"Reassembling the Economic: New Departures in Historical Materialism." According to the abstract, "This new materialism offers a way for historians to bring markets, finance, capital, technology, corporations, and other economic features of the past back into the historical narrative." Update: This article is now (2/24/16) freely available at this link as a PDF and here as an HTML file.
The Hagley Library and Museum have received from Alan and Ann Rothschild their huge collection of over 4,000 patent models, making the Hagley's collection second only to that of the Smithsonian in the United States.
In other Hagley news, the library has opened an Oral History Project Office, designed to establish an ongoing oral history capacity at Hagley.
The 2016 American Antiquarian Society Summer Seminar on "The History of the Book" will focus on "Subscription Publishing in America." The application deadline is March 15.
The schedule for the 2016 Harvard Graduate Student Conference on International History (Con-IH), to be held on March 10-11 is now available; the theme this year is "International and Economic History: The Global Dimension."
James Livingston has an article in the Chronicle Review on "The Myth of a 'Second Gilded Age' "
And in related news, the Northern University of Illinois library has a large web exhibit on "Illinois During the Gilded Age."
A recent article in The Atlantic features David Moss of HBS, who is using the case method to teach his "History of American Democracy" class. See "A Better Way to Teach History."
Built on the 1626 will and the inventory of Corbett's house and shop, William Corbett's Bookshop provides interesting information about book buying and reading in 17th-century Newcastle. An article describing the project is featured on the Omeka blog.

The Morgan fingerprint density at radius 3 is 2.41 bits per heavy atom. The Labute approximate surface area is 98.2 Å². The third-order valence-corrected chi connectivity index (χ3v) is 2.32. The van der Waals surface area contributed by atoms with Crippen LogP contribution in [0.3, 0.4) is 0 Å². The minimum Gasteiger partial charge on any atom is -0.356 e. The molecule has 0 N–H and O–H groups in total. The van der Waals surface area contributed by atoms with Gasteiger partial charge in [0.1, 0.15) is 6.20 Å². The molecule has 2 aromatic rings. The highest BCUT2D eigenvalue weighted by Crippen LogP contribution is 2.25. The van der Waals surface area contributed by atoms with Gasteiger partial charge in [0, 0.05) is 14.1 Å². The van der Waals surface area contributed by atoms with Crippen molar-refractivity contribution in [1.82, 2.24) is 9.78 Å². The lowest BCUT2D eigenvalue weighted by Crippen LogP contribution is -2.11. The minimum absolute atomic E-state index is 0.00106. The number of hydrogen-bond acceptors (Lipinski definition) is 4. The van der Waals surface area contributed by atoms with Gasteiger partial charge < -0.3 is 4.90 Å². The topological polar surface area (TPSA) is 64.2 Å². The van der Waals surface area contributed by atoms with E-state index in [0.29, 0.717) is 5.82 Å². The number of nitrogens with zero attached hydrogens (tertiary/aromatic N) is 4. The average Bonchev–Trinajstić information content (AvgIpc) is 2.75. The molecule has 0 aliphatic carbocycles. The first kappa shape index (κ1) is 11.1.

From the Bancroft Library at the University of California Berkeley: American war posters from the First World War
The Smithsonian has opened a new physical exhibit on the guano trade, accompanied by a substantial on-line website; see "The Norie Marine Atlas and the Guano Trade."
Drawing on Jeffrey Meikle's new book, Postcard America, the Slate Vault featured a series of Depression-era linen postcards.
The "Global Urban History" blog has a post on "Berlin, 1873: A New Imperial Center and a Transatlantic Financial Crisis," by Catherine Davies. Another post, on "The Spiritual Capital of the Rust Belt: Pittsburgh and the Postindustrial Transformation of North Atlantic Cities," by Tracey Neumann, is also of interest.
A number of recent websites provide digital resources on women in business history:
The on-line brochure accompanying the New York Public Library's physical exhibit on "Printing Women"
"Rare Books from the Women's Library" at the London School of Economics
"Mill Girls in Nineteenth-Century Print" from the American Antiquarian Society
From the University of Warwick digital collections: "LEO: The World's First Business Computer"
Stephen Mihm writes about the history of the corporate income tax on Bloomberg View.
The Henry Ford "Expert Sets Gallery" offers dozens of created sets curated from among the site's digital materials by experts on the staff.
From The Nation: Paula Findlen on China "Before Europe's Intrusion," a lengthy review essay about two books (by Robert K. Batchelor and Timothy Brook) on the recently digitized Selden Map.
Paul Krugman reviewed Robert J. Gordon's The Rise and Fall of American Growth in a Sunday New York Times Book Review last month.
The program for the Texas Law Review's 2016 Symposium on "The Constitution and Economic Inequality," which took place at the University of Texas at Austin in January, is available on-line.